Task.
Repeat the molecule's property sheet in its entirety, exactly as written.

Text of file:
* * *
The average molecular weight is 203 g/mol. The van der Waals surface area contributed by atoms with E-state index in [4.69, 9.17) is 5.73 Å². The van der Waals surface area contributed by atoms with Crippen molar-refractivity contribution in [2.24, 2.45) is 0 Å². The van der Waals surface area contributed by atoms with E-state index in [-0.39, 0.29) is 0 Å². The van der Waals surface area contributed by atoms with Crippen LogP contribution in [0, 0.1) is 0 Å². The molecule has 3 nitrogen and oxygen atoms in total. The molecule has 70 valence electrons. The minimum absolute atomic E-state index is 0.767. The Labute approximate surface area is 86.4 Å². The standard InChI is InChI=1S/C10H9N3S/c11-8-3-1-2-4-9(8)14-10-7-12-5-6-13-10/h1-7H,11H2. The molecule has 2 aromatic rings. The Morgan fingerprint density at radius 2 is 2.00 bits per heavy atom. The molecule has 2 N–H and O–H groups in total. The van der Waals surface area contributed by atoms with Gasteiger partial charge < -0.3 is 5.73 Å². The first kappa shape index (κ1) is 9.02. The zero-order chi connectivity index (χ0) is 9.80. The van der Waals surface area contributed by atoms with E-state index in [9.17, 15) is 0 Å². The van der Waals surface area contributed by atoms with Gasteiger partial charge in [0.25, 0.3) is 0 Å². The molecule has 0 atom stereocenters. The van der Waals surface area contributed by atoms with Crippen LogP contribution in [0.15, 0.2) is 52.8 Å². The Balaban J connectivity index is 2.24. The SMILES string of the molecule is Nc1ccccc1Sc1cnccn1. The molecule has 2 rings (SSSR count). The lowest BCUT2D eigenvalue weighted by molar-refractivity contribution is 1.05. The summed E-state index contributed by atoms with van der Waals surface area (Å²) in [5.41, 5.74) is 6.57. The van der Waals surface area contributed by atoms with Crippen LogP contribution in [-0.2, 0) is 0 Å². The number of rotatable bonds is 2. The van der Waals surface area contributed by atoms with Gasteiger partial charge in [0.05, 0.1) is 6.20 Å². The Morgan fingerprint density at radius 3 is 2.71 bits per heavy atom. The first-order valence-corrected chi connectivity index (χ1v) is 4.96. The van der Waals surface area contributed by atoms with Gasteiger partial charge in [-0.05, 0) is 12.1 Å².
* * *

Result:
The average molecular weight is 203 g/mol. The van der Waals surface area contributed by atoms with E-state index in [4.69, 9.17) is 5.73 Å². The van der Waals surface area contributed by atoms with Crippen molar-refractivity contribution in [2.24, 2.45) is 0 Å². The van der Waals surface area contributed by atoms with E-state index in [-0.39, 0.29) is 0 Å². The van der Waals surface area contributed by atoms with Crippen LogP contribution in [0, 0.1) is 0 Å². The molecule has 3 nitrogen and oxygen atoms in total. The molecule has 70 valence electrons. The minimum absolute atomic E-state index is 0.767. The Labute approximate surface area is 86.4 Å². The standard InChI is InChI=1S/C10H9N3S/c11-8-3-1-2-4-9(8)14-10-7-12-5-6-13-10/h1-7H,11H2. The molecule has 2 aromatic rings. The Morgan fingerprint density at radius 2 is 2.00 bits per heavy atom. The molecule has 2 N–H and O–H groups in total. The van der Waals surface area contributed by atoms with Gasteiger partial charge < -0.3 is 5.73 Å². The first kappa shape index (κ1) is 9.02. The zero-order chi connectivity index (χ0) is 9.80. The van der Waals surface area contributed by atoms with E-state index in [9.17, 15) is 0 Å². The van der Waals surface area contributed by atoms with Gasteiger partial charge in [0.25, 0.3) is 0 Å². The molecule has 0 atom stereocenters. The van der Waals surface area contributed by atoms with Crippen LogP contribution in [0.15, 0.2) is 52.8 Å². The Balaban J connectivity index is 2.24. The SMILES string of the molecule is Nc1ccccc1Sc1cnccn1. The molecule has 2 rings (SSSR count). The lowest BCUT2D eigenvalue weighted by molar-refractivity contribution is 1.05. The summed E-state index contributed by atoms with van der Waals surface area (Å²) in [5.41, 5.74) is 6.57. The van der Waals surface area contributed by atoms with Crippen LogP contribution in [-0.2, 0) is 0 Å². The number of rotatable bonds is 2. The van der Waals surface area contributed by atoms with Gasteiger partial charge in [0.05, 0.1) is 6.20 Å². The Morgan fingerprint density at radius 3 is 2.71 bits per heavy atom. The first-order valence-corrected chi connectivity index (χ1v) is 4.96. The van der Waals surface area contributed by atoms with Gasteiger partial charge in [-0.05, 0) is 12.1 Å².